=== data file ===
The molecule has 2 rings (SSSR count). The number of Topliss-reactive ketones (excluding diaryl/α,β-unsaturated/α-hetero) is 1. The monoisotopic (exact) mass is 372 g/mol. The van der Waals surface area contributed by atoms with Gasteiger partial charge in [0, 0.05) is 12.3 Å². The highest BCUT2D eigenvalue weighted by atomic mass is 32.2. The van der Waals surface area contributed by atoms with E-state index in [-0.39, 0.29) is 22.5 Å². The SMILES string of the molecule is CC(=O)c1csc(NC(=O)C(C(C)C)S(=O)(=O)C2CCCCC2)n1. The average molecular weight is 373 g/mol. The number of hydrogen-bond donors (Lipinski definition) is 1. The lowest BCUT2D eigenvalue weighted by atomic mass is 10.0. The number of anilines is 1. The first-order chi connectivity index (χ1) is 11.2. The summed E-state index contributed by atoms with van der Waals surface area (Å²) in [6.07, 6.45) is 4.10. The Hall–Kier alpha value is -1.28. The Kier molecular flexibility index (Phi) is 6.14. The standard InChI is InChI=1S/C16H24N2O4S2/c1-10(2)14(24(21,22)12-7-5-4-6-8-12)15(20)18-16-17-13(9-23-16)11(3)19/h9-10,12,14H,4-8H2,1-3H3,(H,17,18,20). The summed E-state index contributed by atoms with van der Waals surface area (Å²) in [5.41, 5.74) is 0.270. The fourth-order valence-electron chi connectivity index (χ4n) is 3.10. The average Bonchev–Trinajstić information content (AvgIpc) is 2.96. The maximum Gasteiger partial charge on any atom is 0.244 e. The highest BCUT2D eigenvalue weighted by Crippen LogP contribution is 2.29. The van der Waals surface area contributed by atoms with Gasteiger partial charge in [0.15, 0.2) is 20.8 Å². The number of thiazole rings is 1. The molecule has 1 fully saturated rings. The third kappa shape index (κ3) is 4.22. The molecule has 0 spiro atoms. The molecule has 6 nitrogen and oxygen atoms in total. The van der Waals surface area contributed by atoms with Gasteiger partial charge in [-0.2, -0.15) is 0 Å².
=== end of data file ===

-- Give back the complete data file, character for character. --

The molecule has 2 rings (SSSR count). The number of Topliss-reactive ketones (excluding diaryl/α,β-unsaturated/α-hetero) is 1. The monoisotopic (exact) mass is 372 g/mol. The van der Waals surface area contributed by atoms with Gasteiger partial charge in [0, 0.05) is 12.3 Å². The highest BCUT2D eigenvalue weighted by atomic mass is 32.2. The van der Waals surface area contributed by atoms with E-state index in [-0.39, 0.29) is 22.5 Å². The SMILES string of the molecule is CC(=O)c1csc(NC(=O)C(C(C)C)S(=O)(=O)C2CCCCC2)n1. The average molecular weight is 373 g/mol. The number of hydrogen-bond donors (Lipinski definition) is 1. The lowest BCUT2D eigenvalue weighted by atomic mass is 10.0. The number of anilines is 1. The first-order chi connectivity index (χ1) is 11.2. The summed E-state index contributed by atoms with van der Waals surface area (Å²) in [6.07, 6.45) is 4.10. The Hall–Kier alpha value is -1.28. The Kier molecular flexibility index (Phi) is 6.14. The standard InChI is InChI=1S/C16H24N2O4S2/c1-10(2)14(24(21,22)12-7-5-4-6-8-12)15(20)18-16-17-13(9-23-16)11(3)19/h9-10,12,14H,4-8H2,1-3H3,(H,17,18,20). The summed E-state index contributed by atoms with van der Waals surface area (Å²) in [5.41, 5.74) is 0.270. The fourth-order valence-electron chi connectivity index (χ4n) is 3.10. The average Bonchev–Trinajstić information content (AvgIpc) is 2.96. The maximum Gasteiger partial charge on any atom is 0.244 e. The highest BCUT2D eigenvalue weighted by Crippen LogP contribution is 2.29. The van der Waals surface area contributed by atoms with Gasteiger partial charge in [0.15, 0.2) is 20.8 Å². The number of thiazole rings is 1. The molecule has 1 fully saturated rings. The third kappa shape index (κ3) is 4.22. The molecule has 0 spiro atoms. The molecule has 6 nitrogen and oxygen atoms in total. The van der Waals surface area contributed by atoms with Gasteiger partial charge in [-0.2, -0.15) is 0 Å².